Swinging on a swing set.
Swinging a tennis racket, a baseball bat, or a golf club.
Swing dancing to swing music.
“Would you like to swing on a star?”
“It don’t mean a thing if it ain’t got that swing.”
Swinging usually sounds like fun. But not when it’s your mood that’s doing the swinging. Mood swings can accompany the cancer journey for many people. Author Jann Aldredge-Clanton says that people with cancer “may feel dramatic mood swings, buoyed by support of family and friends but then let down as the reality of their losses sets in.” Agreed and well-said.
I had some MAJOR mood swings when I was going through chemotherapy. I would at one point in the day be unable to get off the couch and then an hour later wonder, “What was that all about?” and feel fully functional. Then maybe the next day feel like I want to hit someone with a shovel…and then suddenly have a crying jag…and then feel fine again. AHHHHH!!! It can feel like one minute you’re holding on by a thread and should probably check yourself into a hospital and the next minute you’re happy that you’re alive and should just go bowling. Now that’s more than a bit crazy-making.
One thing that makes mood swings particularly difficult is that you feel like you have no control. It can make you feel like you’re losing your mind or there’s something “wrong” with you. Most people in our lives can have difficulty understanding mood swings because the changes can happen so quickly. They see us laughing and assume everything is fine and get confused when we burst into tears at the slightest thing.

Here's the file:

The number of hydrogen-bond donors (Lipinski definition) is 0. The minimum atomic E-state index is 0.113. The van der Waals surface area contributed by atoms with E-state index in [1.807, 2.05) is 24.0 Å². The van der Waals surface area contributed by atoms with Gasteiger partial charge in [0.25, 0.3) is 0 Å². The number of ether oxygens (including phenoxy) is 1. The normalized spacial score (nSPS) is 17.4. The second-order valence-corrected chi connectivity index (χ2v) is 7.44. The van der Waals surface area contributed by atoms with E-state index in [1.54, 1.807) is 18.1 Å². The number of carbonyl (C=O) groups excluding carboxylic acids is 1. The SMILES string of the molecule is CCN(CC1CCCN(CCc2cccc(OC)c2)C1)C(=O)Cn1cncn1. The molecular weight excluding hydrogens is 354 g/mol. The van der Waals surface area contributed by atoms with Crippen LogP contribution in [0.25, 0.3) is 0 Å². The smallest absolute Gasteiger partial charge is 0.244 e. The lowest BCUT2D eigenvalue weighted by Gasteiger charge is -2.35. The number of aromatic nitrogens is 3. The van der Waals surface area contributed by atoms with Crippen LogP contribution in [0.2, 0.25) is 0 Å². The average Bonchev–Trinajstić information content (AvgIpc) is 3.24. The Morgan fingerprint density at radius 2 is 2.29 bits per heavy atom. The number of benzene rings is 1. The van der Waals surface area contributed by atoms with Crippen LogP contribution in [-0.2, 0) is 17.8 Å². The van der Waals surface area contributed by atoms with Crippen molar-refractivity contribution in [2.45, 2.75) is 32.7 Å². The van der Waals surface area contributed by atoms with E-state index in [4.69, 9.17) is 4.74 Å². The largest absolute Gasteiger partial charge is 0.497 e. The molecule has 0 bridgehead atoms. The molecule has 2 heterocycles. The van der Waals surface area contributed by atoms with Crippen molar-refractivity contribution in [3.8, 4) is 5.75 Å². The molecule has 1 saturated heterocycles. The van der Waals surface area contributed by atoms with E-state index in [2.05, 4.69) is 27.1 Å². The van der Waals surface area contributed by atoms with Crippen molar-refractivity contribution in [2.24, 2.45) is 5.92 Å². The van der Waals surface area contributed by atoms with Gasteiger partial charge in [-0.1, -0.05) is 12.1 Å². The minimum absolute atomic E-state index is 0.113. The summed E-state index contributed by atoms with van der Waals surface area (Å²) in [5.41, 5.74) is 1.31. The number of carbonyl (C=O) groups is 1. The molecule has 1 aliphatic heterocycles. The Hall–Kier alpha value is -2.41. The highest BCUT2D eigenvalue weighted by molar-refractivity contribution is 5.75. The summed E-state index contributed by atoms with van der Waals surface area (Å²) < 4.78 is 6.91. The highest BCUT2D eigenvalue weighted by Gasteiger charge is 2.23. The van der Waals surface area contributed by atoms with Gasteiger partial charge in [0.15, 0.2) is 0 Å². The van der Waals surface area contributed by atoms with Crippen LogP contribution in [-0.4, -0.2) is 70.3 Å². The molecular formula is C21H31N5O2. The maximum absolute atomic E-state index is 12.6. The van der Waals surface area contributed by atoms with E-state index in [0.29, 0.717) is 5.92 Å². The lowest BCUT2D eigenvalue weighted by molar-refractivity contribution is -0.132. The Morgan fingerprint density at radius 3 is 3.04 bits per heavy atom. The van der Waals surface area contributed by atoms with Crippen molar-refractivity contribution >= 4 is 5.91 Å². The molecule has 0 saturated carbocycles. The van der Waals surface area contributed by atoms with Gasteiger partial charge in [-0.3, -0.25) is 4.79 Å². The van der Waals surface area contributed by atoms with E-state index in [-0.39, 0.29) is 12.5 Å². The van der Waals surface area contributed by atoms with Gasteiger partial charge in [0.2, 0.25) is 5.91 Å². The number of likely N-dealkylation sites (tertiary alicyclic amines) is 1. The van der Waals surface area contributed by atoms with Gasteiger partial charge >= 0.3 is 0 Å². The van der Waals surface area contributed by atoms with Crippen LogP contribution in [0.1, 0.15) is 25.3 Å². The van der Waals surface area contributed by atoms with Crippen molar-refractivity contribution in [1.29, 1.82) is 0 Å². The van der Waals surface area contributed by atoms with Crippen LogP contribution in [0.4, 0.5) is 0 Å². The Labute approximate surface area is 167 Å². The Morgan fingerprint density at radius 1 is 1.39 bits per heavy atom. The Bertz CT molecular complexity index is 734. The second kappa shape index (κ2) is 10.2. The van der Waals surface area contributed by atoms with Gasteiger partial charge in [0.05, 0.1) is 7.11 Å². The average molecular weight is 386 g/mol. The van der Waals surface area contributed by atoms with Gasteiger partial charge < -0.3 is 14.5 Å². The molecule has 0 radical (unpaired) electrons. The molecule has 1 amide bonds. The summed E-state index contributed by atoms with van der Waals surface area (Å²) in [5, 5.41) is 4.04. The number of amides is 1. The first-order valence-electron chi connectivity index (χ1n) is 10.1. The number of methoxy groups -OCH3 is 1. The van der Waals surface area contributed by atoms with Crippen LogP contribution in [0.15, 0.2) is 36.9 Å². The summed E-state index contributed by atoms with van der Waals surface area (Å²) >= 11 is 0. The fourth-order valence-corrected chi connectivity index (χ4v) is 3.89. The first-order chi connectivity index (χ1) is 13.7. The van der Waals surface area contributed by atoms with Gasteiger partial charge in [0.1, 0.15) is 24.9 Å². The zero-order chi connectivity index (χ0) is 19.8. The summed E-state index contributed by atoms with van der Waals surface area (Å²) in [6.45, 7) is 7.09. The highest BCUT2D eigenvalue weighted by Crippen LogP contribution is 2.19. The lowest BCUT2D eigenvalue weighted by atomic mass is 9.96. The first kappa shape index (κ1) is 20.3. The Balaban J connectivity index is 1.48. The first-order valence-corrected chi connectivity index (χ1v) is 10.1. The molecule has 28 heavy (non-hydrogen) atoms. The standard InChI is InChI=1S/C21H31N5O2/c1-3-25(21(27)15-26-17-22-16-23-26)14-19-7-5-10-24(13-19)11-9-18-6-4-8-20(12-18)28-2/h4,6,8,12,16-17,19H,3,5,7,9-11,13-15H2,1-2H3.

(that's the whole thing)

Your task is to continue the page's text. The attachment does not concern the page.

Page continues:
I want to tell you that if you are having mood swings during cancer treatment, you are not alone and you are not crazy. The chemicals in our bodies have very powerful effects on our emotions. An article published by the National Comprehensive Cancer Network states that cancer treatment, including chemotherapy, radiation, and surgery, as well as cancer itself can affect the balance of chemicals in the brain and contribute to changes in behavior and mood.
Even aside from the chemicals, having mood swings when you’re going through cancer treatment actually makes sense…you’re going through so much that your emotions are all over the place. Your emotional self can’t find a place to settle.
If you are experiencing mood swings, first and foremost, please be gentle on yourself. Please don’t let your mind convince you that you are crazy. Remind yourself that it is not you, it’s the chemicals in your body that are doing this.
And for heaven’s sake, talk to someone. Tell your doctor and see if there is anything that can be done to help. Talk to people in support groups. I guarantee you will find people there who will relate to what you’re experiencing. And find a good counselor in your area. It will be worth your while. I know it was invaluable for me when I was going through treatment. Don’t feel like you have to cope with this on your own.
**Note: If your mood swings are severe and interfere with your daily living activities, please contact a health professional immediately.
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Photo Credit: pixelmama via Flickr